For the next few months during her pregnancy I worked with the couple in preparation for the birth. We spoke about tasks her partner would take on during the actual birth process with the hope it would distract him from his anxieties. When it finally started everything went fairly well. But during a critical moment in the birth process I noticed that her partner got overwhelmed and that he started zoning out. So I told him that I need him to whisper in her ears and so he did. Shortly after the baby was born. But she was crying. The baby was healthy and everything seemed to be fine. I went to visit them afterwards at their house and she was telling me why she started crying. She said that all he could whisper was “I love you. I love you. I love you. I love you…”. She said that he had never actually said that to her before and that it made her so happy and emotional.


Seeing the big picture and finding my place in it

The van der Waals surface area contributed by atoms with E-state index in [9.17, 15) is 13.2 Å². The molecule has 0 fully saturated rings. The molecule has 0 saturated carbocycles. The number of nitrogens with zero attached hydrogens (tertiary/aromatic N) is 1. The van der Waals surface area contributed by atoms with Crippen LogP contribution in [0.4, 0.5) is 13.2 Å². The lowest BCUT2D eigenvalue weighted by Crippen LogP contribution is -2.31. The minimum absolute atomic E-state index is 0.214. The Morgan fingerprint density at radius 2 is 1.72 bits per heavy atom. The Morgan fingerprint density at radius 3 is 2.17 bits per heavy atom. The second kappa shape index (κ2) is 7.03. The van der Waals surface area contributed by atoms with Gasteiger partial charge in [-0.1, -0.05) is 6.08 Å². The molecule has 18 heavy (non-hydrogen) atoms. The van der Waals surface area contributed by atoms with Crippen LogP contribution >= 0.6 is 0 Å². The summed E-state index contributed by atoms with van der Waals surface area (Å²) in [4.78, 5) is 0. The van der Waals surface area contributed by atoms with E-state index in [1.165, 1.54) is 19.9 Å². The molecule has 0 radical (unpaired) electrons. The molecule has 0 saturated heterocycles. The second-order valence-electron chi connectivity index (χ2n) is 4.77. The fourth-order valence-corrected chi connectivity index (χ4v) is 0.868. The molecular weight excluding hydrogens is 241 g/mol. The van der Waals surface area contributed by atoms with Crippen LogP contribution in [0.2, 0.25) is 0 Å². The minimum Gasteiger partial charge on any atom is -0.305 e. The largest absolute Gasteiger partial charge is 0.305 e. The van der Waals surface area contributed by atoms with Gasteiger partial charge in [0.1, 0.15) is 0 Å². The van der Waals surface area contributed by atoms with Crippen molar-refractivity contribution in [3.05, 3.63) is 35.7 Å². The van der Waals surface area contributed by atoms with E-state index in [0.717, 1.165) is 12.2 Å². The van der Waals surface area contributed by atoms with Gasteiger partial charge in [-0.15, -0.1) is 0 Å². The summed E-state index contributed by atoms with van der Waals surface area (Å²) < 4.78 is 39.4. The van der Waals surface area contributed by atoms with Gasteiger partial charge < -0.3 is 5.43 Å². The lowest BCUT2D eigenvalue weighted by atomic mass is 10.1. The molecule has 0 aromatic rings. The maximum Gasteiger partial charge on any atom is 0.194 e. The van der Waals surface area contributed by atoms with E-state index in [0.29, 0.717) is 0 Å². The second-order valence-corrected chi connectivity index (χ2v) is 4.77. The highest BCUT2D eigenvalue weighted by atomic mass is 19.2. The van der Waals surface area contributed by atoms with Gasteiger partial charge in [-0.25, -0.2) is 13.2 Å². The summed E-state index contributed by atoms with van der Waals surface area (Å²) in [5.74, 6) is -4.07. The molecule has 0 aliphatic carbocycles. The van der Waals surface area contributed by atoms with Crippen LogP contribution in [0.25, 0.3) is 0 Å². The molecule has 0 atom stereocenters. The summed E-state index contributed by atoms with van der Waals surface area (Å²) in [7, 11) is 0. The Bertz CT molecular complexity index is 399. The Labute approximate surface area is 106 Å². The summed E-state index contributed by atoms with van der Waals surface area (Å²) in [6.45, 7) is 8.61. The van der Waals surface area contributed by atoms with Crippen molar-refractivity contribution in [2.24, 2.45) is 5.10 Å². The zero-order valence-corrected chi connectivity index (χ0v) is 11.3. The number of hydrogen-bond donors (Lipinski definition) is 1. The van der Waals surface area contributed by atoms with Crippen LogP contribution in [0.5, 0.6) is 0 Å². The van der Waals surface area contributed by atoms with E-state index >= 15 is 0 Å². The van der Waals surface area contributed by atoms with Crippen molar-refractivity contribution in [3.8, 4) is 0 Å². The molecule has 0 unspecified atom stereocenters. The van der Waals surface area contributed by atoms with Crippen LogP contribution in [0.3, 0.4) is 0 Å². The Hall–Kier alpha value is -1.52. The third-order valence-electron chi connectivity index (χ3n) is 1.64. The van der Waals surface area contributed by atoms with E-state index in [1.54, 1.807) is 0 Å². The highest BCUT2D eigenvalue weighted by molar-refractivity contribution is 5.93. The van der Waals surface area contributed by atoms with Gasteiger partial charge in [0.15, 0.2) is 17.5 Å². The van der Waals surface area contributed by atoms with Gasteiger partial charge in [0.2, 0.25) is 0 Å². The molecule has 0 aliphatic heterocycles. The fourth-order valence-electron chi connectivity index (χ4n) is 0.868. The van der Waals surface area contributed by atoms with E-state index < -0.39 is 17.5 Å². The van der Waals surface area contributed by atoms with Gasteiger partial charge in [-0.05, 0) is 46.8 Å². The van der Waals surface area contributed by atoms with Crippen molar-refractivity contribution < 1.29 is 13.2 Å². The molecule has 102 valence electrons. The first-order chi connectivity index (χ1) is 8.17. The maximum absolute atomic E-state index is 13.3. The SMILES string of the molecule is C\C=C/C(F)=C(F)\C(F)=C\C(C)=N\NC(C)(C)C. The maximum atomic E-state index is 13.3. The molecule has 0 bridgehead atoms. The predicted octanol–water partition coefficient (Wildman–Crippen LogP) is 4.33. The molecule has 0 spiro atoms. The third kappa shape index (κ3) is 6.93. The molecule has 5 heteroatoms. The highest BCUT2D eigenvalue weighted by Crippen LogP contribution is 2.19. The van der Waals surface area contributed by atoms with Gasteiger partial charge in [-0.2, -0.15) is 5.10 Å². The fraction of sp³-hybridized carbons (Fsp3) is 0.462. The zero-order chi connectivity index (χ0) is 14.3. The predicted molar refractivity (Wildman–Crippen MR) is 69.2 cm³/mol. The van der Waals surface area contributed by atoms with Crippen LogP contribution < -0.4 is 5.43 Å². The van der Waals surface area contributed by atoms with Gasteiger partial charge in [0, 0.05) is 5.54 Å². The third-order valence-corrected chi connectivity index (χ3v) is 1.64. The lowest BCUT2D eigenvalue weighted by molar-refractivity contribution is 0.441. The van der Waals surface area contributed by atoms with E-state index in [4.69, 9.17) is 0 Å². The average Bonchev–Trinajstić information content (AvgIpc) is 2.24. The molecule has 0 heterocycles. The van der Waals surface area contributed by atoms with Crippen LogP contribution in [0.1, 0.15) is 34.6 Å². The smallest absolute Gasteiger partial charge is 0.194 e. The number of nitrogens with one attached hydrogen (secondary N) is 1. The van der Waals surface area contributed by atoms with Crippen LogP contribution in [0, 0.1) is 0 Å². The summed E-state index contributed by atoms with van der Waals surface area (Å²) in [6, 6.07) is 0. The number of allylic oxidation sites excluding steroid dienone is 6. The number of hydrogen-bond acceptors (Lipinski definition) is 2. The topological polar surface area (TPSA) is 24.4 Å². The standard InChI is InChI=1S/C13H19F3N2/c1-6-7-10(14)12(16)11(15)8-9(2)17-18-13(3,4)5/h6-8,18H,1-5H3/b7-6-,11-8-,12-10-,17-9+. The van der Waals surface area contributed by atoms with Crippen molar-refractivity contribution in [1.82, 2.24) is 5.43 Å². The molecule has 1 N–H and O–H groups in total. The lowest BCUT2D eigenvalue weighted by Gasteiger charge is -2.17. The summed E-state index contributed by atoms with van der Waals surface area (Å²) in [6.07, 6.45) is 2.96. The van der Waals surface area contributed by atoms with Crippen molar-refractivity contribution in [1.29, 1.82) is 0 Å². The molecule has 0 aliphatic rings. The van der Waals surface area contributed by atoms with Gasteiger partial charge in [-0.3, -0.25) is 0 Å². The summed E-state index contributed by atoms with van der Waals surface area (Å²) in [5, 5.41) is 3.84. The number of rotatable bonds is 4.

After this experience it occurred to me that my job isn’t actually to be the number one support person. I figured out that what I do best is actually to work with couples and take some of that pressure the partner feels for somebody they care about so much. It is my job to help them to do something they are remembered for and not take their place. Every birth after that for a couple of years put a lot butterflies in my belly. I was always so excited and honoured when someone actually invited me to attend their birth. It is such a vulnerable and intimate experience for my clients and I felt the pressure to create a positive outcome. Especially the waiting period, when the baby was actually due to come. So I would wait for the day to arrive. I sometimes had to wait 2 more weeks until the baby actually arrived. It becomes quite intense to be on call when you are waiting all the time. As soon as my client called to tell me that something was up I couldn’t sleep, I couldn’t eat, I couldn’t do anything anymore. I would think about driving there or finding a coffee shop nearby where I could wait, just in case they needed me immediately. I didn’t have a good sense of how birth lines up and how I can make it on time. Fact is, I did go to the hospital cafeteria a few times in case they would call.